Simon Lake - Lake Submarine Salvage CheckInv# AG1037 Check
This salvage company check is issued on a Milford, CT bank, dated in the 1930's and has a nice bold signature of Simon Lake as President of his salvage corp. At this time, he devoted much of his time to looking for sunken gold in New York harbor. Excellent Condition.
Simon Lake (September 4, 1866 – June 23, 1945) was a Quaker American mechanical engineer and naval architect who obtained over two hundred patents for advances in naval design and competed with John Philip Holland to build the first submarines for the United States Navy.
Born in Pleasantville, New Jersey on September 4, 1866. Lake joined his father's foundry business after attending public schools in New Jersey and Pennsylvania. Lake had a strong interest in undersea travel.
He built his first submarine, Argonaut Junior, in 1894 in response to an 1893 request from the US Navy for a submarine torpedo boat. In 1898 he followed up with the 36-foot (11 m) Argonaut 1, which he sailed from Norfolk, Virginia for one thousand miles (1,600 km) to Sandy Hook, New Jersey (which is actually 250 miles (400 km) north of Norfolk), arriving in November of 1898. As a result of lessons learned on that journey, he rebuilt it into the 60-foot (18 m) Argonaut 2.
Neither Argonaut nor Lake's following submarine, Protector, built in 1901, were accepted by the Navy. Protector was the first submarine to have diving planes mounted forward of the conning tower and a flat keel. Four diving planes allowed Protector to maintain depth without changing ballast tank levels, and to dive level without a down-angle. Level diving was a feature of several subsequent Lake designs, notably the first three US G-class submarines. Protector also had a lock-out chamber for divers to leave the submarine. Lake, lacking Holland's financial backing, was unable to continue building submarines in the United States. He sold Protector to Imperial Russia in 1904 as the Osetr and spent the next seven years in Europe designing submarines for the Austro-Hungarian Navy, Germany's Kaiserliche Marine, and the Imperial Russian Navy (Osetr- and Kaiman-class submarines).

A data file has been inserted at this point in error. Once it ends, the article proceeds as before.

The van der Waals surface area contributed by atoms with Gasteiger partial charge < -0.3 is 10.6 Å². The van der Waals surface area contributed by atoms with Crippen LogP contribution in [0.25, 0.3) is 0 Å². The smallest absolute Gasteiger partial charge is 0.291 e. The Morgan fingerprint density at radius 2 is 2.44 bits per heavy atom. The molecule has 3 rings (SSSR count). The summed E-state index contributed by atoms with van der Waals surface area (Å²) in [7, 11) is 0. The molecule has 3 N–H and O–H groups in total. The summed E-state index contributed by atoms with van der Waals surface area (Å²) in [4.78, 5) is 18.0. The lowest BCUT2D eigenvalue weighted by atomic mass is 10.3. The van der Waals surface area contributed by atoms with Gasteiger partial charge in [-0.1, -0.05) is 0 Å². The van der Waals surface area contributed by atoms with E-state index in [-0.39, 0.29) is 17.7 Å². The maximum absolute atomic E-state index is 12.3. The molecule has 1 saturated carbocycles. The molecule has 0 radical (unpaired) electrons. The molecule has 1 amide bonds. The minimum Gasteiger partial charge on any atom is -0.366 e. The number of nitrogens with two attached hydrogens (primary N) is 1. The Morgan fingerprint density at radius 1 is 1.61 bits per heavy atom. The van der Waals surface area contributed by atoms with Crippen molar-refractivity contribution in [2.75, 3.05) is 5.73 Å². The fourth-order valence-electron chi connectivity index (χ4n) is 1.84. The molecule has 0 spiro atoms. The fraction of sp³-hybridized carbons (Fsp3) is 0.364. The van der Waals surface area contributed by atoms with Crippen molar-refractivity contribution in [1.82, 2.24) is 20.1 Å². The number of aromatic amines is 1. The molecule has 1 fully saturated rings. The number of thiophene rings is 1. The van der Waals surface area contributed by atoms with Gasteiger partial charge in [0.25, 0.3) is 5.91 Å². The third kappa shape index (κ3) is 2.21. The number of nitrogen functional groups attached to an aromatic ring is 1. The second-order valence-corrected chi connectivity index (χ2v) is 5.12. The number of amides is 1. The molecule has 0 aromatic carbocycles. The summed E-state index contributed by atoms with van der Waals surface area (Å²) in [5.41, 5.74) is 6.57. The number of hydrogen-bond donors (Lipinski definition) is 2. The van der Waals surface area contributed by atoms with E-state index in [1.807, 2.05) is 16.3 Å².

He lived in Milford, Connecticut from 1907 until his death in 1945. In 1912, he founded the Lake Torpedo Boat Company in Bridgeport, Connecticut, which built 26 submarines for the United States Navy during and after World War I. Lake's first submarine for the U.S. Navy, USS G-1 (SS-19˝), set a depth record of 256 feet (78 metres) in November 1912.
In 1922 the United States and other countries signed treaties limiting the size of their navies. This led to financial difficulties which forced the Lake Torpedo Boat Company to close in the mid-1920s. Following the company's closure, Lake continued designing maritime salvage systems including obtaining permission to partially salvage the Lusitania off the south Irish coast and then later a failed attempt to salvage gold from HMS Hussar, a British frigate that sank in 1780 in New York City's East River with his submarine, the Explorer. Lake redesigned the former USS O-12 (SS-73) as the Arctic exploration submarine Nautilus, used by Sir Hubert Wilkins in a 1931 expedition. He also advised the United States Navy on submarine technology and maritime salvage during World War II. Lake was a member, Freemason of Monmouth Lodge No. 172 in Atlantic Highlands, New Jersey. He later affiliated with Ansantawae Lodge No. 89 in Milford, Connecticut.
He died on June 23, 1945.
By his death, Lake had witnessed the submarine's arrival as a front-line weapon in the US Navy.
In 1989 Simon Lake was inducted into the Toms River (New Jersey) Schools' Hall of Fame.
A Milford, Connecticut grammar school named in his honor closed in June 2010. Lakes bay in West Atlantic City, New Jersey is where he tested prototypes.
An Atlantic Highlands, NJ street, Simon Lake Drive, at the marina was named in his honor.